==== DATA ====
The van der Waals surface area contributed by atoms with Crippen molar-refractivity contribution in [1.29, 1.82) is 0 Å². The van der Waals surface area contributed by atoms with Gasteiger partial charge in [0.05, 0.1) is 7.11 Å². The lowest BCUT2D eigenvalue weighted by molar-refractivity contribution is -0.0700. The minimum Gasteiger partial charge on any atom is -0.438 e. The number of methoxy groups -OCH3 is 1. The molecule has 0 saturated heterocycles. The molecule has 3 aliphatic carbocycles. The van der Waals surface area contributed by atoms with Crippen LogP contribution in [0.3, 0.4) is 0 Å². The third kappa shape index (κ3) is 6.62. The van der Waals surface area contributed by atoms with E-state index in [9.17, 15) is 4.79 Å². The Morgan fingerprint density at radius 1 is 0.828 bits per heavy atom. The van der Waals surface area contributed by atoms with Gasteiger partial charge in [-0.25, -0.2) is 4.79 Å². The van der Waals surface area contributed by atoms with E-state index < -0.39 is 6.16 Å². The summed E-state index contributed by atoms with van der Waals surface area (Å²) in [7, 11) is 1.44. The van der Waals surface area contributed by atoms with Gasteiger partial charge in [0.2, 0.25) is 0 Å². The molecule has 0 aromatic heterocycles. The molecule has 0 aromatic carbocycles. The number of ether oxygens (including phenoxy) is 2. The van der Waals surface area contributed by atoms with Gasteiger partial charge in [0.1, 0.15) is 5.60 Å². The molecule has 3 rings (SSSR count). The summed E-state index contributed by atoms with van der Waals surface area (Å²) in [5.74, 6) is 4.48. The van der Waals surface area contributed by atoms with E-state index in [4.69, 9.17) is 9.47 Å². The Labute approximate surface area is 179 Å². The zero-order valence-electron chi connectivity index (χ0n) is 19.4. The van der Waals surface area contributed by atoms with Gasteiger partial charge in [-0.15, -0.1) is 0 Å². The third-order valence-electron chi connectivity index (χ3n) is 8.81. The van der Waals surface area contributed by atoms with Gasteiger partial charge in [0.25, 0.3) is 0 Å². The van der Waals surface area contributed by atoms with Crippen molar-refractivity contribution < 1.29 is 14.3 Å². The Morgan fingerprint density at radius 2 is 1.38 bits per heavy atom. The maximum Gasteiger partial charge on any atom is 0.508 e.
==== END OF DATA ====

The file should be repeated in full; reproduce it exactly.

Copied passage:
The van der Waals surface area contributed by atoms with Crippen molar-refractivity contribution in [1.29, 1.82) is 0 Å². The van der Waals surface area contributed by atoms with Gasteiger partial charge in [0.05, 0.1) is 7.11 Å². The lowest BCUT2D eigenvalue weighted by molar-refractivity contribution is -0.0700. The minimum Gasteiger partial charge on any atom is -0.438 e. The number of methoxy groups -OCH3 is 1. The molecule has 0 saturated heterocycles. The molecule has 3 aliphatic carbocycles. The van der Waals surface area contributed by atoms with Crippen LogP contribution in [0.3, 0.4) is 0 Å². The third kappa shape index (κ3) is 6.62. The van der Waals surface area contributed by atoms with E-state index in [9.17, 15) is 4.79 Å². The Morgan fingerprint density at radius 1 is 0.828 bits per heavy atom. The van der Waals surface area contributed by atoms with Gasteiger partial charge in [-0.25, -0.2) is 4.79 Å². The van der Waals surface area contributed by atoms with E-state index < -0.39 is 6.16 Å². The summed E-state index contributed by atoms with van der Waals surface area (Å²) in [7, 11) is 1.44. The van der Waals surface area contributed by atoms with Gasteiger partial charge in [0.2, 0.25) is 0 Å². The molecule has 0 aromatic heterocycles. The molecule has 0 aromatic carbocycles. The number of ether oxygens (including phenoxy) is 2. The van der Waals surface area contributed by atoms with Gasteiger partial charge in [0.1, 0.15) is 5.60 Å². The molecule has 3 rings (SSSR count). The summed E-state index contributed by atoms with van der Waals surface area (Å²) in [5.74, 6) is 4.48. The van der Waals surface area contributed by atoms with E-state index in [4.69, 9.17) is 9.47 Å². The Labute approximate surface area is 179 Å². The zero-order valence-electron chi connectivity index (χ0n) is 19.4. The van der Waals surface area contributed by atoms with Gasteiger partial charge in [-0.15, -0.1) is 0 Å². The third-order valence-electron chi connectivity index (χ3n) is 8.81. The van der Waals surface area contributed by atoms with Gasteiger partial charge in [0.25, 0.3) is 0 Å². The van der Waals surface area contributed by atoms with Crippen molar-refractivity contribution < 1.29 is 14.3 Å². The Morgan fingerprint density at radius 2 is 1.38 bits per heavy atom. The maximum Gasteiger partial charge on any atom is 0.508 e.